Challenges are Worth It!
I was drawn to the beauty of the artwork on this puzzle ‘Prayers by the Lake’, part of the Indigenous Collection. The scene is so colourful and calming. I was not prepared for how challenging it was to complete the swirls and waves. All worth it in the end and I can’t wait to begin more in this series!
The puzzle box is sturdy with a full glossy image clearly displayed. Pam Cailloux, the artist, is of Metis descent, consisting of Huron and Algonquin heritage. Her art is influenced by the teachings of the medicine wheel bringing balance and harmony. Mother Earth is often represented as a healing and restorative presence.
The 1000 pieces are strong, glossy with brilliant colours and fit together perfectly. When complete you could actually pick this puzzle up and carry it around! Finished size is 28.7” x 19”. Dismantling it takes some time as well. So many great features… so many challenges. I think the variations in colour and the waving and swirling landscape added to the difficulty. This puzzle took me longer than most to complete and towards the end, I used my old trick of separating the pieces into their different shapes. Thankfully there were only 4 different shapes.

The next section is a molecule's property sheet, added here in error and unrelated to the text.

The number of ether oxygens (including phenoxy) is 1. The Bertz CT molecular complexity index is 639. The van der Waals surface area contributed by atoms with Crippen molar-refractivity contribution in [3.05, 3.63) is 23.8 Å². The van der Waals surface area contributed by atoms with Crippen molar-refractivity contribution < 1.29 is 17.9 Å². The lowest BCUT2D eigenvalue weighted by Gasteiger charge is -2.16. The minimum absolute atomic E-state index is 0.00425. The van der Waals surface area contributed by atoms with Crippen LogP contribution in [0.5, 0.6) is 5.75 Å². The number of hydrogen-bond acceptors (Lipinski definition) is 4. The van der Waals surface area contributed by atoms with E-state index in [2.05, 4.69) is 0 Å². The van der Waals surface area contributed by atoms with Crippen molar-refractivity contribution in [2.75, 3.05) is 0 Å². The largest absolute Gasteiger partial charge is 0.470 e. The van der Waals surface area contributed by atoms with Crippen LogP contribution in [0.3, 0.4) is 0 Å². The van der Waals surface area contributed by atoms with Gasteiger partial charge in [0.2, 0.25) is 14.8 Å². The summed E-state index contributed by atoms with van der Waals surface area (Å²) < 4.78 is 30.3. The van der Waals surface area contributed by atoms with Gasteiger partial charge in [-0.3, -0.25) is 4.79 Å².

Indigenous Collection is part of an international company, Canadian Art Prints based in British Columbia, Canada. It is a family run business that values their relationships with the artists. They work with indigenous artists from across North America, some for over 40 years. The original designs are displayed on paper, totes, and dishes. All designs are authentic, and the artists are paid a royalty on each sale.
Now, to choose my next adventure into this collection?
All Children Matter is a 1000-piece work by Betty Albert. Her cultural background is Cree. This is a beautiful touching reminder that every child is important and should be honored. We should be aware and not forget what has been done in the past, so we do not repeat it.
The Indigenous Collection also offers a wide selection of mini puzzles. This is one of my favourites, Owl Mini by Angela Kimble who is of Coast Salish/Nuu-Chah-Nulth descent. These minis are each 72-pieces, and their finished size is 8.3” X 11.2”.
Objibway artist, Patrick Hunter has done an amazing depiction of Turtle Island. This is the name given by many indigenous peoples to the land we live on. The name is based on a common North American Indigenous creation story. I’m thinking that at 500-pieces this may be my next attempt at swirls! Or maybe the 500-piece round Caribou Winter by Mark Preston of Tlingit background.
We can learn so much by becoming familiar with the art and culture of all the peoples around us.
Keep puzzling and overcoming challenges!
- Mary Ellen